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Gwen Arkinʻs exhibition, Intertidal, will feature cyanotype prints of Hawaiian limu (seaweed) and an installation of her large-scale prints on silk panels stretching 10 feet into the air. Originally created for Honolulu Museum of Art’s 2021 exhibition, Artists of Hawaiʻi Now, Arkin’s project references local issues facing native species of seaweed in Hawaiʻi and the global impacts that the demise of limu pose. Using a primitive photographic process, Arkin’s project was inspired by the work of British botanist, Anna Atkins, who published the first book of cyanotype photography in 1843, featuring images of algae. Arkin’s prints display native limu species in exquisite detail, revealing their microscopic cellular make-up. By documenting these organisms, she creates a record of their existence and shines a spotlight on their historical, cultural, and ecological significance. 

 

Arkin explains, “Once an abundant resource in Hawaii, much of the edible limu has disappeared because of runoff, over-harvesting, and growth of the herbivores that feed on them. Additionally, aggressive alien seaweeds dominate marine resources, diminish diversity and smother native limu and corals. These fascinating and often overlooked organisms play a consequential role in the health of the ocean overall.”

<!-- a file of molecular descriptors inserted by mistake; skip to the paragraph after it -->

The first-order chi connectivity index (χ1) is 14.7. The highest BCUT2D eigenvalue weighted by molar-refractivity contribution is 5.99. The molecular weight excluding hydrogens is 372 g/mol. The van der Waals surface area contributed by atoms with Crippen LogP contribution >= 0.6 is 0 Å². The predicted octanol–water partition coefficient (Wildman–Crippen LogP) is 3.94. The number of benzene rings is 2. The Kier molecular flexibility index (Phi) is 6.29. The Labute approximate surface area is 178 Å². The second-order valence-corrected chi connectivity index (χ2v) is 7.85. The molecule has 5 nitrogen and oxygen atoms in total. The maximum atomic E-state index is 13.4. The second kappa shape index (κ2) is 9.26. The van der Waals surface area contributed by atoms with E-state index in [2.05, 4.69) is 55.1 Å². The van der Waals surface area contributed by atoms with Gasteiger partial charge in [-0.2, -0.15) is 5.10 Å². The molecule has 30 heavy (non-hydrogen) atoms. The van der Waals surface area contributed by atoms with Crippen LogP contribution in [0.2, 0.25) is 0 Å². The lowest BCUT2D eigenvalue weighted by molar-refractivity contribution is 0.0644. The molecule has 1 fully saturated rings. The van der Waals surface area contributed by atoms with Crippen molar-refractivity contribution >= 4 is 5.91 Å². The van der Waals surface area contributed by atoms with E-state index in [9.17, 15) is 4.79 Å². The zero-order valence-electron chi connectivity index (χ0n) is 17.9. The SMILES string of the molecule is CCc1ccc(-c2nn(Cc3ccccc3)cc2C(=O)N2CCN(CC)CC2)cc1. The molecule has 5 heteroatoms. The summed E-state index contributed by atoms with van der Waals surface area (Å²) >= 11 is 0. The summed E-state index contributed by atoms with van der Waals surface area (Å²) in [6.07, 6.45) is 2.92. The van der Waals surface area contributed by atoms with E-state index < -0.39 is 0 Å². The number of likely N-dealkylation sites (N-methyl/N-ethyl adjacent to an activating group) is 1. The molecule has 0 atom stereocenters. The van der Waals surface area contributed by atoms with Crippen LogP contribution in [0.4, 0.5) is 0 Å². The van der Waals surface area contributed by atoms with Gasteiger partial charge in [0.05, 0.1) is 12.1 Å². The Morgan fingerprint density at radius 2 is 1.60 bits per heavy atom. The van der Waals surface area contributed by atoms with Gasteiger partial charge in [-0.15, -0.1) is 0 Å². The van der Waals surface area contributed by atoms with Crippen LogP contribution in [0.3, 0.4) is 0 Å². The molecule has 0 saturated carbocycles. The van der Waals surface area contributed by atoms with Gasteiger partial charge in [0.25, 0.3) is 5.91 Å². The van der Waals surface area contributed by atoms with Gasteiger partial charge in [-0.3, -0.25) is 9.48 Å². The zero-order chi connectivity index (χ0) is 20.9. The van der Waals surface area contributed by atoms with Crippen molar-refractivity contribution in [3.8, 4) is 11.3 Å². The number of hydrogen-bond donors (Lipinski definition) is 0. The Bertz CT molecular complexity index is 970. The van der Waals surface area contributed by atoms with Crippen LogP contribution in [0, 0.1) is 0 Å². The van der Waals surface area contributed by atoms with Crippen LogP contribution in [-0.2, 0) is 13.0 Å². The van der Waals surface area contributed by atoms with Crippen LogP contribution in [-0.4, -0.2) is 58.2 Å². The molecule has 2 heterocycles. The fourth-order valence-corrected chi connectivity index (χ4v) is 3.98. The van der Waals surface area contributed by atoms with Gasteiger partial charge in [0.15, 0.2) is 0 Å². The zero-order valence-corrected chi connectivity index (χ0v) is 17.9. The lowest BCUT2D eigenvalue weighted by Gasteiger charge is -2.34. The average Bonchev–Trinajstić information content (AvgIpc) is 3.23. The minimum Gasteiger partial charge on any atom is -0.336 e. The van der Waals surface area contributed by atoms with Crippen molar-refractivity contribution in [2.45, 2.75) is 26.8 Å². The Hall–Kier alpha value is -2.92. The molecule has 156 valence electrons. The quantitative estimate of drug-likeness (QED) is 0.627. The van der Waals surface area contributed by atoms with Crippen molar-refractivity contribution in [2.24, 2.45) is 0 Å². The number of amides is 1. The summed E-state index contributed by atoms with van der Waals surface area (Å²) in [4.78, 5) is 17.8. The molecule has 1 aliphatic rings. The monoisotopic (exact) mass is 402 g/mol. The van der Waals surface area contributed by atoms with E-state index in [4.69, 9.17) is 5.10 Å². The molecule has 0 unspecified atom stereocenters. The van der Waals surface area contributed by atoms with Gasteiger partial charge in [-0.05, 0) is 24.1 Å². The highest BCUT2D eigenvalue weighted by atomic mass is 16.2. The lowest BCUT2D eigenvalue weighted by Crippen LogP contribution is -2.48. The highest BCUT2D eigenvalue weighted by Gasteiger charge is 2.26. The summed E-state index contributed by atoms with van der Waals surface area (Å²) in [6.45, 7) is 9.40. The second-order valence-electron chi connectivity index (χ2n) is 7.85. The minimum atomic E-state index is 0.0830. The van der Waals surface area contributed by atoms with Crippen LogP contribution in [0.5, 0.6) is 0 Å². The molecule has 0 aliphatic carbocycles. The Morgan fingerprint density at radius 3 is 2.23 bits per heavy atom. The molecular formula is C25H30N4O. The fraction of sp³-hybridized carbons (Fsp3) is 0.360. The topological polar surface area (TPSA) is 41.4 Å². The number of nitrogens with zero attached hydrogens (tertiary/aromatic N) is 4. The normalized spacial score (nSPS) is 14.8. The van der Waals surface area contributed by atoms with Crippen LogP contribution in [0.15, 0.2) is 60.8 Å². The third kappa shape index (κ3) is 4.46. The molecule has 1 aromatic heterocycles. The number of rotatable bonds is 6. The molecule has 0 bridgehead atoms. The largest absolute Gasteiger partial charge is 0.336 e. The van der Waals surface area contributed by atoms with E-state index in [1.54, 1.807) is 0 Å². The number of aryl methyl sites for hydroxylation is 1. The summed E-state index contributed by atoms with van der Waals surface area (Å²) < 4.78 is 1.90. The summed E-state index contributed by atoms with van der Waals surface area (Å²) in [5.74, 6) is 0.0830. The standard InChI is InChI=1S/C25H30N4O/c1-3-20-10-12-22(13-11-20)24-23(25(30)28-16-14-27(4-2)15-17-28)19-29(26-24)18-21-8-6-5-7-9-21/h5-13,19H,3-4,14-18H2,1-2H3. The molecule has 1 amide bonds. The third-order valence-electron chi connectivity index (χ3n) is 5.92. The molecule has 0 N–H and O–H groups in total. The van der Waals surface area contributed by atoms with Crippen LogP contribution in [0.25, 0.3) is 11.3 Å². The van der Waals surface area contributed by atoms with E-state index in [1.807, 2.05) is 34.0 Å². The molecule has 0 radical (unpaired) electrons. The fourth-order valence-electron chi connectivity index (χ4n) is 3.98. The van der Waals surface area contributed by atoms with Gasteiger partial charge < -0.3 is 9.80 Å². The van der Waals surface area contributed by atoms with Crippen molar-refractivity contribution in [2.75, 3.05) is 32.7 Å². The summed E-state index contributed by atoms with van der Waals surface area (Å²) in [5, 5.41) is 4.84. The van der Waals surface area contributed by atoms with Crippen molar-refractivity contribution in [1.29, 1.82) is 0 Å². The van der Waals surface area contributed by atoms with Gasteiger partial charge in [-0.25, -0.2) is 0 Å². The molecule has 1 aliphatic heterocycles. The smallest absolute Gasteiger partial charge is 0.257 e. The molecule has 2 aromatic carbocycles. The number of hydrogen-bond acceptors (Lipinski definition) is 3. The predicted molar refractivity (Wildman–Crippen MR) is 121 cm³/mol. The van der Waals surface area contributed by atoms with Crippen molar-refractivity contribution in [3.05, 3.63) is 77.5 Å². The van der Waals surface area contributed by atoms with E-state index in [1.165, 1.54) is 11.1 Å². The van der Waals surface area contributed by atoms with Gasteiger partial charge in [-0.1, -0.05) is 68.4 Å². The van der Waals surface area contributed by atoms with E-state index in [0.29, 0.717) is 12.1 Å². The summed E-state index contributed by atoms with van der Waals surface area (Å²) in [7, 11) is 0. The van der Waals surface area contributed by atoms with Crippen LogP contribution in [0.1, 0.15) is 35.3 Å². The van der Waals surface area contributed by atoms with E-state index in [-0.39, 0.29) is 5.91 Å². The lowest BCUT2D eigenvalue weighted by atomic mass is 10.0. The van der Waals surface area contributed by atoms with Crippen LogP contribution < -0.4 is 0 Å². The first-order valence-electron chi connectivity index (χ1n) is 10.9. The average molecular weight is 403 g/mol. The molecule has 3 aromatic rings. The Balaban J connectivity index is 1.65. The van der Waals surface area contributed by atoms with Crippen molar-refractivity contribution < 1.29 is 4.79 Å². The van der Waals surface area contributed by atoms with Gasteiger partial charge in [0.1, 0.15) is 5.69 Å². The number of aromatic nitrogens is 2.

The galleries are open and free to the public every Wednesday and Friday from 10am - 2pm, as well as for ticket holders before and after performances in the theatre.

 





Bailey Ferguson presents abstract paintings that explore her connection to the ocean in Blue Mind. Inspired by author Wallace J. Nichols’ book of the same title and her passion for surfing, Ferguson is a keen observer of the movement of water and its effect on her mental well-being. Her creative process is informed by the material aspects of paint itself- how it puddles, splashes, smears, drips, and mixes on a surface. The resulting compositions are gestural, and although static, evoke the calming and turbulent movement of water.

 

Ferguson explains, “My abstract painting language was developed while displaced in 2018 by the Kilāuea volcanic eruption. I used painterly expression to process the grief involving trauma, impermanence, and loss. The ocean was a place of healing – specifically within the physical, mental, and emotional meditations of surfing — offering connection, gratitude, well-being, and a continued source of inspiration.”
 

The galleries are open and free to the public every Wednesday and Friday from 10am - 2pm, as well as for ticket holders before and after performances in the theatre.

 
 
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